STIs – or sexually transmitted infections – can be passed on via unprotected sex. These are the symptoms of gonorrhoea – commonly misspelt gonorrhea – chlamydia and syphilis to look out for.
By Lauren Clark
[S]TIs – the common abbreviation for sexually transmitted infections – can be passed on via unprotected sex.
Common STIs include chlamydia, syphilis and gonorrhoea, and they are on the rise, according to recent figures.
In 2016 there were 420,000 diagnoses of sexually transmitted infections in England, including a 12 per cent increase nationwide in cases of syphilis.
Rates of gonorrhoea are also soaring particularly in London, which earlier this year was revealed to be the city with the highest STI levels in the UK.
Failing to get a diagnosis and treatment for an STI can cause pelvic inflammatory disease in women, and infertility in both men and women.
But do you know the symptoms of gonorrhoea, chlamydia and syphilis? The NHS has revealed the signs to look out for.
They usually develop within two weeks of an infection, but can sometimes take months to appear. The signs vary between men and women.
– an unusual vaginal discharge, which may be thin or watery and green or yellow in colour
– pain or a burning sensation when passing urine
– pain or tenderness in the lower abdominal area (this is less common)
– bleeding between periods, heavier periods and bleeding after sex (this is less common)
– an unusual discharge from the tip of the penis, which may be white, yellow or green
– pain or a burning sensation when urinating
– inflammation (swelling) of the foreskin
– pain or tenderness in the testicles (this is rare)
The first signs usually develop within two to three weeks of infection, and can be split into early symptoms and later symptoms.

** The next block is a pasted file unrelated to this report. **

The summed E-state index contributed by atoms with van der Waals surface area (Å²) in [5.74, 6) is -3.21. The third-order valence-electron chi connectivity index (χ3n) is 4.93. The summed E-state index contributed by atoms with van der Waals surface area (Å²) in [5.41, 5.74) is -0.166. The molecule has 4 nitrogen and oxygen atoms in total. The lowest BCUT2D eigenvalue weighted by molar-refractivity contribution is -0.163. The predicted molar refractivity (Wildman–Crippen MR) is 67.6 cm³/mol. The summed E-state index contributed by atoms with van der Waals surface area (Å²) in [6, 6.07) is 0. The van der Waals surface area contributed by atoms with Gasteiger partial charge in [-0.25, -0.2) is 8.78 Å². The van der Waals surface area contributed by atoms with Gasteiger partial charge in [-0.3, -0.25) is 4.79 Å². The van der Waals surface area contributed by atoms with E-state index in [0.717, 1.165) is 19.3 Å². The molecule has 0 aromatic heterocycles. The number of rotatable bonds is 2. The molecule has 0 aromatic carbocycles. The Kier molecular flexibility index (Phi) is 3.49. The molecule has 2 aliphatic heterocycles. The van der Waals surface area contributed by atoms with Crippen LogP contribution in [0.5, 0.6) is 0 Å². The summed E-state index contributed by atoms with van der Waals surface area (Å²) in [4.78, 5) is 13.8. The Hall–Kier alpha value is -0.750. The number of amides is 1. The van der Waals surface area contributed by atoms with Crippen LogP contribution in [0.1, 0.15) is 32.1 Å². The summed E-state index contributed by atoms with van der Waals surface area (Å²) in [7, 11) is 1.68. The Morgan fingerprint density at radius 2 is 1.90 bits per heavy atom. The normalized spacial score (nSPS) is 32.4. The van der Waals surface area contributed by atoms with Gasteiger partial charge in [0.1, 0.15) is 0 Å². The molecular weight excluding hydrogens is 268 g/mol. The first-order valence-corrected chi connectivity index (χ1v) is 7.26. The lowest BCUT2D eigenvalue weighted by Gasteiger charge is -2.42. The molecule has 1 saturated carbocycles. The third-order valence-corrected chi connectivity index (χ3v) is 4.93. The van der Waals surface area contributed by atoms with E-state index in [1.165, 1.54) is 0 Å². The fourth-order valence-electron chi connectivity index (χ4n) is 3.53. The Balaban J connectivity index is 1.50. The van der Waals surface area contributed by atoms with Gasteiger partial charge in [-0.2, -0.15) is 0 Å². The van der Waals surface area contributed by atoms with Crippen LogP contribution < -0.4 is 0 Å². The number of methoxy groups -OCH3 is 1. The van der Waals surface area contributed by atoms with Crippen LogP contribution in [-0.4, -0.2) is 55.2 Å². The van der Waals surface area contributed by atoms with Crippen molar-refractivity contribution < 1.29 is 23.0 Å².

– the main symptom is a small, painless sore or ulcer called a chancre that you might not notice
– the sore will typically be on the penis, vagina, or around the anus, although they can sometimes appear in the mouth or on the lips, fingers or buttocks
– most people only have one sore, but some people have several
– you may also have swollen glands in your neck, groin or armpits
– a blotchy red rash that can appear anywhere on the body, but often develops on the palms of the hands or soles of the feet
– small skin growths (similar to genital warts) – on women these often appear on the vulva and for both men and women they may appear around the anus
– white patches in the mouth
– flu-like symptoms, such as tiredness, headaches, joint pains and a high temperature (fever)
– swollen glands
– occasionally, patchy hair loss
This is one of the most common STIs in the UK, and, worryingly, it often doesn’t trigger any symptoms. If signs do appear, however, they may include the following.
– pain when urinating
– unusual discharge from the vagina, penis or rectum (back passage)
– in women, pain in the tummy, bleeding during or after sex, and bleeding between periods
– in men, pain and swelling in the testicles
If you think you may have an STI, you should visit your GP or local sexual health clinic. Find out more information here.
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